Museum of History Opens New Exhibit
Swashbuckling pirates, mystery shipwrecks and sunken treasures will stir the imagination of visitors to The Columbus Code, a new exhibit at the N.C. Museum of History in Raleigh.
This interactive exhibit invites adventurers to follow clues to discover the identity of a lost ship carrying a fortune in gold and historic objects.
Along the way, visitors will see shipwreck artifacts dating from 1560 to 1860 and learn about the Great Age of Sail, an era of Spanish galleons, clipper ships and colonial pirates.
This traveling exhibit, best suited for children and families, is sponsored by the Mel Fisher Maritime Heritage Society of Key West, Fla. The Columbus Code will run until Jan. 7, and admission is free.
Exhibit visitors will travel to various locations around the world to decide which of six shipwrecks has the treasure. Could it be the Queen Anne's Revenge, the shipwreck believed to be the pirate Blackbeard's flagship, in North Carolina's coastal waters? Perhaps it's the Frolic, a clipper ship that sank near San Francisco in 1850, or maybe clues lead to the Santa Margarita, a Spanish galleon that carried treasure and provided armed escort for a fleet of 28 ships. Hit by a hurricane in 1622, the Santa Margarita sank near Key West, Fla.
Intriguing settings and shipwreck artifacts in The Columbus Code lure participants into the fascinating world of archaeology. Clues to the mystery can be found among the objects, ranging from uncut emeralds and gold to ship parts and weapons. A variety of coins, such as Spanish silver pieces of eight and Chinese bronze kongs, will help adventurers date the shipwrecks.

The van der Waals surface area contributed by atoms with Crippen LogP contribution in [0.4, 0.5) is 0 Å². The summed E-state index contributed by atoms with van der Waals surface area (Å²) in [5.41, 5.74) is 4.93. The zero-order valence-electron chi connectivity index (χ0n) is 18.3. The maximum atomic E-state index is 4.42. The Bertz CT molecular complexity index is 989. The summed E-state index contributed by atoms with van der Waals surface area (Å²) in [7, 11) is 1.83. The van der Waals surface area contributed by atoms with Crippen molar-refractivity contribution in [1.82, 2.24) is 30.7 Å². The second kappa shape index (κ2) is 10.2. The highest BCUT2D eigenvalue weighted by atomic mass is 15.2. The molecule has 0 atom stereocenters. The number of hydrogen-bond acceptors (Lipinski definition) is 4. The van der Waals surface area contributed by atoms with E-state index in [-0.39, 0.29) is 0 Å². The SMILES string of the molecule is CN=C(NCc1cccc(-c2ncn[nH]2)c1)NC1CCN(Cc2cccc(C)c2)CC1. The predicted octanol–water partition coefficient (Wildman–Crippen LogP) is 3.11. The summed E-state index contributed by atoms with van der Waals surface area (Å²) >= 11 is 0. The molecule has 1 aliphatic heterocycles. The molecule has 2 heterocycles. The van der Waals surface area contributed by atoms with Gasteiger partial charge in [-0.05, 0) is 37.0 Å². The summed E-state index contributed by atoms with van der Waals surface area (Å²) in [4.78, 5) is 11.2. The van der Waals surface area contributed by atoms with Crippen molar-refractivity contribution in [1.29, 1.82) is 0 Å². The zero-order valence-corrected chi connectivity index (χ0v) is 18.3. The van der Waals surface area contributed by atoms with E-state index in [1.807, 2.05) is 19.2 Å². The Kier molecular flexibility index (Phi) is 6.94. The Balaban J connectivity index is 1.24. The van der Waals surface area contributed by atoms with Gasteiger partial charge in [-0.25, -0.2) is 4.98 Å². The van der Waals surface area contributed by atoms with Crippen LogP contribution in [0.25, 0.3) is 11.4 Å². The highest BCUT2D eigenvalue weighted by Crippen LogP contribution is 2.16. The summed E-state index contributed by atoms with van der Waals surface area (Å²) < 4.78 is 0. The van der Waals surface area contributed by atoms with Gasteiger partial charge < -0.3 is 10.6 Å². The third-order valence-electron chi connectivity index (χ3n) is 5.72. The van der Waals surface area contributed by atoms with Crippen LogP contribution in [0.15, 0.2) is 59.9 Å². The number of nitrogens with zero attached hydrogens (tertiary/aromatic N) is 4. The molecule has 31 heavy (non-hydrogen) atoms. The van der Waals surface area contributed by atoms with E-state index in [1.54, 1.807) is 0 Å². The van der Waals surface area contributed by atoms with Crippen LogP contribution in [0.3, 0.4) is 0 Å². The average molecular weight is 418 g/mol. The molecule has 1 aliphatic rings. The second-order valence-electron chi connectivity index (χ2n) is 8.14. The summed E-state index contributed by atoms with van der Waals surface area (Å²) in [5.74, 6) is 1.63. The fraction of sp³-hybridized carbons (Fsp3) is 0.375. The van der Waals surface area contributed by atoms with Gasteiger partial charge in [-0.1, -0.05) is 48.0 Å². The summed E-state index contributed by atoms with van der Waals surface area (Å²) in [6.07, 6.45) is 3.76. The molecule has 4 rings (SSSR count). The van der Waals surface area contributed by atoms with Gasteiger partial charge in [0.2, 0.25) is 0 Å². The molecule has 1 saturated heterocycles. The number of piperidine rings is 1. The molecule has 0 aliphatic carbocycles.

Cannon shot, musket barrels and other weaponry offer additional hints and recall fiery pirate escapades. Casual visitors can enjoy the various interactives and displays without taking part in the hunt.
Fictional characters based on real people guide visitors through each stage of the search in The Columbus Code. Archaeologist Montana Smith, the central figure, travels around the world to gather information to help solve the mystery.
Visitors can explore six exhibit settings, including the Crypt of Notre Dame de la Mer, the Archives of the Indies, the Museum of Maritime Mysteries and the Conservation Laboratory. Decoding markings on a silver ingot and examining X-rays of ancient artifacts are among the hands-on tasks. Replica artifacts, touch screens and field notebooks further enhance the exhibit experience.
Major funding for The Columbus Code has been provided by the Florida Department of State, Bureau of Historical Museums. The exhibit is locally sponsored in part by Bailey's Fine Jewelry, Coastal Federal Credit Union, HPW Mortgage, Mitchell's Catering and Events, the News & Observer of Raleigh, Theo Davis Printing and WakeMed.
Search for Queen Anne's Revenge
Visitors to The Columbus Code will also enjoy The Search for Queen Anne's Revenge, Black-beard's Flagship, a traveling exhibit from the N.C. Maritime Museum in Beaufort.
This small exhibit highlights artifacts recovered from what is thought to be Blackbeard's long-lost flagship. Discovered in 1996 in Beaufort Inlet, the shipwreck continues to receive international attention as excavations take place.
The exhibit features six artifacts retrieved by underwater archaeologists during early dives to the site. A brass blunderbuss barrel, cannon apron, cannonball, pewter plate, lead sounding weight and a portion of a grindstone help shed light on life aboard the 18th-century vessel.
The Search for Queen Anne's Revenge features a short video with footage of early dives to the shipwreck, a map of the site and information about pirates and the notorious Blackbeard. The exhibit will be on view until Jan. 7.
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